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New Adventures Conf: Find Somewhere to Eat/Drink

Chris and Kyle, NACONF is on the horizon and we want to know what JH is preparing for it?

K: Nottingham is a pretty epic place so we thought about creating an interactive map app so people new to the city can find interesting places around Nottingham a lot easier. Not to mention those who have been here before, there’s always something you’ve not seen in Nottingham.

C: New Adventures do a great job of creating a PDF of their favourite places but it was something that we thought about doing that was personal to us here at JH. We wanted to make a mobile focused experience using Google maps featuring all the places we advocate. Also, and most importantly, make them easy to find. We’ve also featured the additional information that New Adventures includes in their PDF guide.

Why should people who attend New Adventures use this app?

K: This isn’t just any old directory of information, it’s actually places where both New Adventures promote and JH love to go to. So if you go to one of the locations on the app, you’re more likely to bump into someone else attending the conference. Helping again to promote the social aspects we want people to gain from it.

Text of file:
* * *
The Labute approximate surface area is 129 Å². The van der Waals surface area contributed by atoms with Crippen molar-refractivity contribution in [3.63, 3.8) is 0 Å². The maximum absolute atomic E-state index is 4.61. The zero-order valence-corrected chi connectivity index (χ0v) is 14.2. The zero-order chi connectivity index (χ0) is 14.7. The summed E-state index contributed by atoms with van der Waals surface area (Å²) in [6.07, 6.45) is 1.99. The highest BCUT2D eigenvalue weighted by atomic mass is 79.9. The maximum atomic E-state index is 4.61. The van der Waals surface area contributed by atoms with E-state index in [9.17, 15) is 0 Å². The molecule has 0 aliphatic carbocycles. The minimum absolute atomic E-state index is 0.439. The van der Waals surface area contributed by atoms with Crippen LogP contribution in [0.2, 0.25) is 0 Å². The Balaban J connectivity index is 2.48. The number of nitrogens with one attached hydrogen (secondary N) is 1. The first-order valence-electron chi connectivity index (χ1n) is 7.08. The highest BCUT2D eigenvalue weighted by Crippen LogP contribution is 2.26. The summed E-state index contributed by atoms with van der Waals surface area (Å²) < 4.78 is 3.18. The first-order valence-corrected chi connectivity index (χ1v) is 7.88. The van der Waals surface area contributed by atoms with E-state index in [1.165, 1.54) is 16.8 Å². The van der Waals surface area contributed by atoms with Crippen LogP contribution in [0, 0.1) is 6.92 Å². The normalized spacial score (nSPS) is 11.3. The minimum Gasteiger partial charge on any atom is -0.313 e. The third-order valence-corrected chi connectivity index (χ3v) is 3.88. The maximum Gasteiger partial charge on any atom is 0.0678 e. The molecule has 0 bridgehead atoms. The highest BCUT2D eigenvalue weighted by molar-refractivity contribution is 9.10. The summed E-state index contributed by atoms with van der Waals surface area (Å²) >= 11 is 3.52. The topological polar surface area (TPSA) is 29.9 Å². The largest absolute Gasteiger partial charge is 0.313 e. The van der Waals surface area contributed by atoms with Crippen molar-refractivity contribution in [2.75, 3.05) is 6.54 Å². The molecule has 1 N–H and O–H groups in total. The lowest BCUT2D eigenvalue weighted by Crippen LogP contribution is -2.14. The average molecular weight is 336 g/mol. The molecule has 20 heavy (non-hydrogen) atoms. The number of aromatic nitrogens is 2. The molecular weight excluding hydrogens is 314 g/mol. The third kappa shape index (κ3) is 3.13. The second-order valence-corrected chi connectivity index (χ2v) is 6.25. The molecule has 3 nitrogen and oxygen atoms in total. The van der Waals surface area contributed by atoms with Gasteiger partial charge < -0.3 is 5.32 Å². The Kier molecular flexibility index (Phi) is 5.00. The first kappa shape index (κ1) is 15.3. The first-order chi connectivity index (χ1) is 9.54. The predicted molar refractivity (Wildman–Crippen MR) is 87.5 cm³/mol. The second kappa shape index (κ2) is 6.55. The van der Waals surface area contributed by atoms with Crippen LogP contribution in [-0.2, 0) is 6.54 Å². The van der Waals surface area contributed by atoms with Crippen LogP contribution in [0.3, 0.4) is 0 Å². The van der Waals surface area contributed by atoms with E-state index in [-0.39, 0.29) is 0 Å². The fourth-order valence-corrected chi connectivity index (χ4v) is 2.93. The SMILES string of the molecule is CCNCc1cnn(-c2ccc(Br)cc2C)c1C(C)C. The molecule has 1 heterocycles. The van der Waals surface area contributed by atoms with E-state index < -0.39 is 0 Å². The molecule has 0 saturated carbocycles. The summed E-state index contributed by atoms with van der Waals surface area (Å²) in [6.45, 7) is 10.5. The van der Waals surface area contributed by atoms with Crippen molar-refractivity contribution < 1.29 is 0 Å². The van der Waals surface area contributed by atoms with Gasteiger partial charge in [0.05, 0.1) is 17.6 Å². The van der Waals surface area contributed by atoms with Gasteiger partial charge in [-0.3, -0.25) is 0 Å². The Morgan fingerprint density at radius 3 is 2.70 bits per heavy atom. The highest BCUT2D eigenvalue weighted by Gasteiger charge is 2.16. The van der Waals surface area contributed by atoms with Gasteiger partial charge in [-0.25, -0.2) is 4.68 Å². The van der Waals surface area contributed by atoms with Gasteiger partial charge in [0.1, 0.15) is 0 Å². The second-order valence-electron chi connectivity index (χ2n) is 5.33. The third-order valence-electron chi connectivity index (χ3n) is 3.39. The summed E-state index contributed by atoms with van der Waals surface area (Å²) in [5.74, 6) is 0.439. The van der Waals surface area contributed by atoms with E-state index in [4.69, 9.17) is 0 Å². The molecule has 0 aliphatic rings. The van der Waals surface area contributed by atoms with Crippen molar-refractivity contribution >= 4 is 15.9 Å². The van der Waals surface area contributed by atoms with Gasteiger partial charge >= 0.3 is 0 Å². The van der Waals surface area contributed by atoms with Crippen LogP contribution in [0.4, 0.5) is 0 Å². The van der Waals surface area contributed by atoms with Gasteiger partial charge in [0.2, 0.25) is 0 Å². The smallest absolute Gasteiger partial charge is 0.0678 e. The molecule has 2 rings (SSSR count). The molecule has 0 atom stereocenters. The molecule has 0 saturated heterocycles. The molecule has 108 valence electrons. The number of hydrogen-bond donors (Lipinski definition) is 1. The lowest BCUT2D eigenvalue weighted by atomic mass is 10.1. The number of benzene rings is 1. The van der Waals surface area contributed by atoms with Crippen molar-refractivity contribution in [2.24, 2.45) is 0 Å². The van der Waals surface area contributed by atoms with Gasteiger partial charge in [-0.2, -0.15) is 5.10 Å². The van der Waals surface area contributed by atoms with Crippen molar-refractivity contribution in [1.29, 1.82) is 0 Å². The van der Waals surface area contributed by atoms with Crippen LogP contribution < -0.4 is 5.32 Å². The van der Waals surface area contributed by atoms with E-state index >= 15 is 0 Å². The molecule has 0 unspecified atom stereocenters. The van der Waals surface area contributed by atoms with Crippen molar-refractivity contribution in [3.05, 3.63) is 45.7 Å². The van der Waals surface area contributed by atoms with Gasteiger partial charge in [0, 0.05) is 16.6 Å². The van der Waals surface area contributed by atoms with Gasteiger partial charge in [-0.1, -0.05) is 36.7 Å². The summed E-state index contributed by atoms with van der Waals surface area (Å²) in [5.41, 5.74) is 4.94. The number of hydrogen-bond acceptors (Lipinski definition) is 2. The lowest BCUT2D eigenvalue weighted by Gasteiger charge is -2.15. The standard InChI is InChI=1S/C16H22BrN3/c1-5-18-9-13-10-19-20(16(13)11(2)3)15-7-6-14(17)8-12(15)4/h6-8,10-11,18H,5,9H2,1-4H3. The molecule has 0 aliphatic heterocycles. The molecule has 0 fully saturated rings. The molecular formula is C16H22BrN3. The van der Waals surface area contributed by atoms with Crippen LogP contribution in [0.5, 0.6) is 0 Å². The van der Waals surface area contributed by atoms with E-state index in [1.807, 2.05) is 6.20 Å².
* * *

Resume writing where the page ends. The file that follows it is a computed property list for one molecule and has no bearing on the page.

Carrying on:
We are also making the app date specific so the main event(s) that are on that day will be feature. So on the 23rd, Second Wednesday and Erskine Bowling will be the main focus and so on.

So an aim is to bring people together with it too?

C: If you go to a conference on your own and there on some 650 people there, it’s nice to know at least some of these people will be going to the same restaurant or pub as you. We’re firstly showing exactly where New Adventures conference is and where all the after and pre-parties are – Second Wednesday and Erskine Bowling etc. So on a basic level; it’s easier to find those venues in the first place. But, for example, “JH likes this Indian restaurant” – we’ll write a little review for it on the app, perhaps with our favourite meals etc.